The terrorist’s reasons may vary. There might be a terrible fusion of victimisation and frustration that drives him to believe that the most fitting way in which he can take revenge upon India is by destroying the nation’s peace, both directly and indirectly. The indirect desire is to provoke a communal backlash, and hope for a repeat of a Gujarat-style carnage, which can fuel the next generation of terrorists. It is possible that this is why three BJP-run states were targeted, and it must have been great disappointment that even Narendra Modi did not oblige. Modi managed the consequences with a calm skill he should have shown six years ago.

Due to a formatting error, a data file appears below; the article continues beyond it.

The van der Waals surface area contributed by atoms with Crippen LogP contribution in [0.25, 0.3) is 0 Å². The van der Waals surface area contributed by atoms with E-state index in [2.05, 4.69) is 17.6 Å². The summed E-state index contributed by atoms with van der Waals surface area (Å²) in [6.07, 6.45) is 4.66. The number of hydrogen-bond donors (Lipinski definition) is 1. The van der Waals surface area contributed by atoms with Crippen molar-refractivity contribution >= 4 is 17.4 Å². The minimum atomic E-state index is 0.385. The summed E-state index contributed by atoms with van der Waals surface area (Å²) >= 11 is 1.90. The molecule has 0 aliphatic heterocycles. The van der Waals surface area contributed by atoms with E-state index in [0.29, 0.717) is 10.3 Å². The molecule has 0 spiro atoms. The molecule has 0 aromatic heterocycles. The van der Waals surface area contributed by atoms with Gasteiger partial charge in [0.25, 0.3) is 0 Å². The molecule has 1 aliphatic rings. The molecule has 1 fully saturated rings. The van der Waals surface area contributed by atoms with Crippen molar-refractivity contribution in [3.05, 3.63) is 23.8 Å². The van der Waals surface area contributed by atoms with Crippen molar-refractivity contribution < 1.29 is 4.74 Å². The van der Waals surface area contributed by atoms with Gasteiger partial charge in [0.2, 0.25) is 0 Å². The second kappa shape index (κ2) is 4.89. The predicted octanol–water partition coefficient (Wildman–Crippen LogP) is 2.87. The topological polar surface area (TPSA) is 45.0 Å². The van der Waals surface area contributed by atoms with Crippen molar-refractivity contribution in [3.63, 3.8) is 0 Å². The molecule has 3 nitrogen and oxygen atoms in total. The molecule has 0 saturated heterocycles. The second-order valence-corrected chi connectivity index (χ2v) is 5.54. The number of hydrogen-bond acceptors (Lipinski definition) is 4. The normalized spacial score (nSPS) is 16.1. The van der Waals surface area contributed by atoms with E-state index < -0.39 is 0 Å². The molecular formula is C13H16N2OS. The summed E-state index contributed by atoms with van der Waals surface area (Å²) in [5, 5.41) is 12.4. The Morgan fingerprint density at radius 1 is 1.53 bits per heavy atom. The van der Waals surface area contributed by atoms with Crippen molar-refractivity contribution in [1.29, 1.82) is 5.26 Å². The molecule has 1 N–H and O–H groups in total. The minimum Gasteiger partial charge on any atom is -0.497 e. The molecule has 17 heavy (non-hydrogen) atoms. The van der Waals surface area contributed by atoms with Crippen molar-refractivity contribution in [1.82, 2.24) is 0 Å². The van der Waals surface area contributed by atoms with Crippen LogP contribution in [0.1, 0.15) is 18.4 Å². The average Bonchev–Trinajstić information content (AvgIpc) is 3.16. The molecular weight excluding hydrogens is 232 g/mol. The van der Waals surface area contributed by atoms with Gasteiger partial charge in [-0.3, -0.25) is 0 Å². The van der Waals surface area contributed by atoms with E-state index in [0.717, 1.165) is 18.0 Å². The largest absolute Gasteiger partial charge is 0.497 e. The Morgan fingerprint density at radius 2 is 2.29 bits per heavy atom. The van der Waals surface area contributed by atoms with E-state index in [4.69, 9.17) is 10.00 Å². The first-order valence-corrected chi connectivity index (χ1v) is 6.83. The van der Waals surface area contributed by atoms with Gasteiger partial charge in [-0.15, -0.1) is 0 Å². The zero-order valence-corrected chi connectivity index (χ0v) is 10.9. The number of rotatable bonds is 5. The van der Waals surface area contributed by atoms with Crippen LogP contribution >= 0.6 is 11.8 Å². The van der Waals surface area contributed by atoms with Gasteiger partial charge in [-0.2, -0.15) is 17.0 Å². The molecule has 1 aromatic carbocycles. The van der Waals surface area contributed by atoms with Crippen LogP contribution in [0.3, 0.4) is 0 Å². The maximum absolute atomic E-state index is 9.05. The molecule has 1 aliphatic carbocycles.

But the repeated instances of terrorism by Muslim groups are defaming the community, creating a scare within and anger outside. It has almost become ritualistic for Muslim men and women to protest against terror attacks, but the ritual is important because the mass of Muslims genuinely do not want to become trapped by a violent fringe. They know that their future lies in some form of accommodation with the non-Muslim, that terrorism is a disease that will kill the community as easily as it kills the other. The self-inflicted wounds of terrorism are only one of the many injuries on the body politics of Indian Muslims.

And they cannot find the leadership to heal the wounds. Why?

1 comment:

shehla masood said...

who can be the leader sir?
we are all waiting ...